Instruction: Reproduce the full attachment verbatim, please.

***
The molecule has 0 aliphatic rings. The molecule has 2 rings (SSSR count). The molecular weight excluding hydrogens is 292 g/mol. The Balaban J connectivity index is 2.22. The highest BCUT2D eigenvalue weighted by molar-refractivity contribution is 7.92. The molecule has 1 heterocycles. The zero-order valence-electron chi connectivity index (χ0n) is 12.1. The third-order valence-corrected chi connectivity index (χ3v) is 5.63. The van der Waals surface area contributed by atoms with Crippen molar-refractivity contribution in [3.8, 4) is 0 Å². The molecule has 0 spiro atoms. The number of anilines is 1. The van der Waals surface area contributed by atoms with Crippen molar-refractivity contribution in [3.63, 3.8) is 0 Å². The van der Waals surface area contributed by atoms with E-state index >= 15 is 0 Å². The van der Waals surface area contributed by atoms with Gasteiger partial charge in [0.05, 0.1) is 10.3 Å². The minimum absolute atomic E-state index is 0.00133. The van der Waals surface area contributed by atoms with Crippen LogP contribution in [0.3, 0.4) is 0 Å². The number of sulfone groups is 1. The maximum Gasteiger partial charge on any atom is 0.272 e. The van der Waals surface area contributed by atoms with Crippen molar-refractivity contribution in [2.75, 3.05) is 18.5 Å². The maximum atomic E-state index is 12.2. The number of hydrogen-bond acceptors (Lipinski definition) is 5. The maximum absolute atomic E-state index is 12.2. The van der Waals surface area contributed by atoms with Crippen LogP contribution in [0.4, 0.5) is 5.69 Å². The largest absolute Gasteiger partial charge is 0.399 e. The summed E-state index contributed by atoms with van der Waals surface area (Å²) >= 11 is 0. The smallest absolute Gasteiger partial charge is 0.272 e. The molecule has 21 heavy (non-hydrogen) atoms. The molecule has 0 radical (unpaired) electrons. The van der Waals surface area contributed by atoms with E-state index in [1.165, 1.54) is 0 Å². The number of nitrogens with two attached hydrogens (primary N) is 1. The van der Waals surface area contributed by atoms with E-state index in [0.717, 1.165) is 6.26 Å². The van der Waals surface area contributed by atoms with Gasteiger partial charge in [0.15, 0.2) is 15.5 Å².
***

The molecule has 0 aliphatic rings. The molecule has 2 rings (SSSR count). The molecular weight excluding hydrogens is 292 g/mol. The Balaban J connectivity index is 2.22. The highest BCUT2D eigenvalue weighted by molar-refractivity contribution is 7.92. The molecule has 1 heterocycles. The zero-order valence-electron chi connectivity index (χ0n) is 12.1. The third-order valence-corrected chi connectivity index (χ3v) is 5.63. The van der Waals surface area contributed by atoms with Crippen molar-refractivity contribution in [3.8, 4) is 0 Å². The molecule has 0 spiro atoms. The number of anilines is 1. The van der Waals surface area contributed by atoms with Crippen molar-refractivity contribution in [3.63, 3.8) is 0 Å². The van der Waals surface area contributed by atoms with E-state index >= 15 is 0 Å². The van der Waals surface area contributed by atoms with Gasteiger partial charge in [0.05, 0.1) is 10.3 Å². The minimum absolute atomic E-state index is 0.00133. The van der Waals surface area contributed by atoms with Crippen LogP contribution in [0.3, 0.4) is 0 Å². The number of sulfone groups is 1. The maximum Gasteiger partial charge on any atom is 0.272 e. The van der Waals surface area contributed by atoms with Crippen molar-refractivity contribution in [2.75, 3.05) is 18.5 Å². The maximum atomic E-state index is 12.2. The number of hydrogen-bond acceptors (Lipinski definition) is 5. The maximum absolute atomic E-state index is 12.2. The van der Waals surface area contributed by atoms with Crippen LogP contribution in [0.4, 0.5) is 5.69 Å². The largest absolute Gasteiger partial charge is 0.399 e. The summed E-state index contributed by atoms with van der Waals surface area (Å²) >= 11 is 0. The smallest absolute Gasteiger partial charge is 0.272 e. The molecule has 21 heavy (non-hydrogen) atoms. The molecule has 0 radical (unpaired) electrons. The van der Waals surface area contributed by atoms with E-state index in [1.165, 1.54) is 0 Å². The number of nitrogens with two attached hydrogens (primary N) is 1. The van der Waals surface area contributed by atoms with E-state index in [0.717, 1.165) is 6.26 Å². The van der Waals surface area contributed by atoms with Gasteiger partial charge in [0.15, 0.2) is 15.5 Å².